As unprotected strikes continue to spread across SA, the effect on domestic growth for the third quarter will affect output in 2013.
As unprotected strikes continue to spread across South Africa, the effect on domestic growth for the third quarter will be adverse and also affect output in 2013.
Real gross domestic product (GDP) rose by an annualised rate of 2.7% during the third quarter and 3.2% in the second. But, depending on the duration and spread of the strikes, economists say it could slow down to anywhere between 2% and 2.5%.
Unrest in the mining sector notably affected growth in the previous two quarters, causing fluctuations.
During the first quarter, an illegal strike at Impala Platinum caused growth in the sector to drop to minus 16.8%. Its recovery in the second quarter saw it bounce back to 31.2%, significantly boosting GDP.
It is almost certain that the ongoing strikes will likely have an even worse effect on GDP this time round.
Two weeks ago, South African Reserve Bank governor Gill Marcus said the bank's forecast had been revised down to 2.6% in 2012 and 3.4% in 2013, compared with previous forecasts of 2.7% and 3.8%.
But Absa Capital's quarterly perspectives, released on October 2, predicted growth in the third quarter to be 2.5%, revised down from 2.6%.
"No one can really predict it, but this is based on what we've seen until now," said Absa Capital economist Ilke van Zyl.
Cees Bruggemans, chief economist at First National Bank, said the figure for the year could be "anywhere between 2% and 2.5%".
Nedbank economist Dennis Dykes said: "We would have to have spectacularly bad numbers to get below 2.2%. The first half of the year is in the bag – the bigger problem is what it is going to be next year."
Uncertainty in the local economy is already visible. "A lot of aspects of South Africa are not coping as well with the slowdown as we thought," said Mike Schüssler, economist and director at economists.co.za.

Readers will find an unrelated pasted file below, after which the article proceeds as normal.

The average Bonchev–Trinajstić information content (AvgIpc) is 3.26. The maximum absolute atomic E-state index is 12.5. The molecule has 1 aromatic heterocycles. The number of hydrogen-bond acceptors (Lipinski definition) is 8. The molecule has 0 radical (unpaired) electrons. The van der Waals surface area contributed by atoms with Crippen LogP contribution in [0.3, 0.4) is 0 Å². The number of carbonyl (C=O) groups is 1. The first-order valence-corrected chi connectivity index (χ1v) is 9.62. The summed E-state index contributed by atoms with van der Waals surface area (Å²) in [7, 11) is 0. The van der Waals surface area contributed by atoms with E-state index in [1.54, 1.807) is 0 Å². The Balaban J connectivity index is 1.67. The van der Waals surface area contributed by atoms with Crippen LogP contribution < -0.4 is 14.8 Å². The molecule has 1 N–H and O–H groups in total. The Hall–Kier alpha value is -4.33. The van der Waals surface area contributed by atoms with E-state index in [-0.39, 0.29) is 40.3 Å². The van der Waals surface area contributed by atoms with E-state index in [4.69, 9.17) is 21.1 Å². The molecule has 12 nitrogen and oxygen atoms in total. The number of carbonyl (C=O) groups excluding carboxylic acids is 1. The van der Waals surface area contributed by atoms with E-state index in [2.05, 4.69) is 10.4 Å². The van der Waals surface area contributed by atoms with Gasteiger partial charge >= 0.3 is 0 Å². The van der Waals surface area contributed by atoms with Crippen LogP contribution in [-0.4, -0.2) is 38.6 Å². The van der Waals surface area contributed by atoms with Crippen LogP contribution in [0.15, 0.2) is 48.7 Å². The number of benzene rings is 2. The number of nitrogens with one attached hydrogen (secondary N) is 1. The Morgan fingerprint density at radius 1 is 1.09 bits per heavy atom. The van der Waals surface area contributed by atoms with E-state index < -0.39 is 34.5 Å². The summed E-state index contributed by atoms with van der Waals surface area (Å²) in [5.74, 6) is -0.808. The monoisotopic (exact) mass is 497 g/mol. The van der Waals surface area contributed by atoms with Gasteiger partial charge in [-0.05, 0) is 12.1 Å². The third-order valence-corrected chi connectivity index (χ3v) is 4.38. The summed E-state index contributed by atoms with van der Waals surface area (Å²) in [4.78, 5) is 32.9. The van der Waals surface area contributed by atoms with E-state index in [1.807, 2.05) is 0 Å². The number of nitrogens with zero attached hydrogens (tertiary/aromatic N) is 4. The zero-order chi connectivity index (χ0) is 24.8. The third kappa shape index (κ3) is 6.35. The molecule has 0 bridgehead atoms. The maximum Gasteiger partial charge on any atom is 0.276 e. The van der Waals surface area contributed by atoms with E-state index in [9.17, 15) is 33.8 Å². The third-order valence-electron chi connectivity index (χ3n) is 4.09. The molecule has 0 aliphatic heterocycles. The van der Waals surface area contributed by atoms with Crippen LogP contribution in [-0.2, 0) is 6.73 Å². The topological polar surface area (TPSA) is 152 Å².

Vehicle sales, for example, had thrived in previous quarters, but the latest statistics show growth of only 1.4% compared with 9.4% in August and 19.3% in July.
The National Association of Automobile Manufacturers of South Africa said the events at Marikana and high levels of industrial action in various sectors had dented business confidence in South Africa.
A downgrade by ratings agency Moody's last week has been a wake-up call in terms of the problems in South Africa. The agency downgraded the rating of the South African RSA government bonds to Baa1 from A3 with a negative outlook, the same rating awarded by Standard & Poor's.
The reasons included diminishing government institutional strength, reduced fiscal space, a negative investment climate in light of infrastructure shortfalls, relatively high labour costs despite high unemployment, socioeconomic stresses and increased concerns about future political stability.
The treasury said the government remained committed to the objectives stated in the 2012 budget, including investment in infrastructure – a R1-trillion plan.
This week, Moody's also downgraded the long-term ratings of 13 South African sub-sovereign issuers, including 12 local governments and one government-related issuer, and changed the rating outlook to negative from stable on another seven local governments in the country.
All sub-sovereign ratings in the country now carry negative outlooks.
It downgraded the senior unsecured bond rating of Eskom by one notch – to Baa3 from Baa2 – and did the same for Telkom's global-scale issuer rating.
It also changed the outlook on Gold Fields' Baa3 global-scale issuer ratings and Gold Fields Orogen's Baa3 senior unsecured rating from positive to stable.
The downgraded rating will presumably increase borrowing costs. However, at a business event on October 2, Marcus said many entities had already arranged financing and would be affected only at a later stage.
The 10-year government bond yield remains at a record low. The yield on South Africa's 2021 bonds fell to record lows of 6.5% in July and was at a similar level this week. This is because the downgrade has coincided with South Africa's inclusion in the Citigroup World Government Bond Index on October1.
The index is tracked by funds and assets worth more than $2-trillion and South Africa is the first African nation to be included. However, if further downgrades take place, the country could be excluded from the index.
"If you slip out of investment grade – Standard and Poor's rating BBB would be the critical level – a lot of the big pension funds in the United States have to pull out.
"Anything below that means they are basically junk bonds," Dykes said.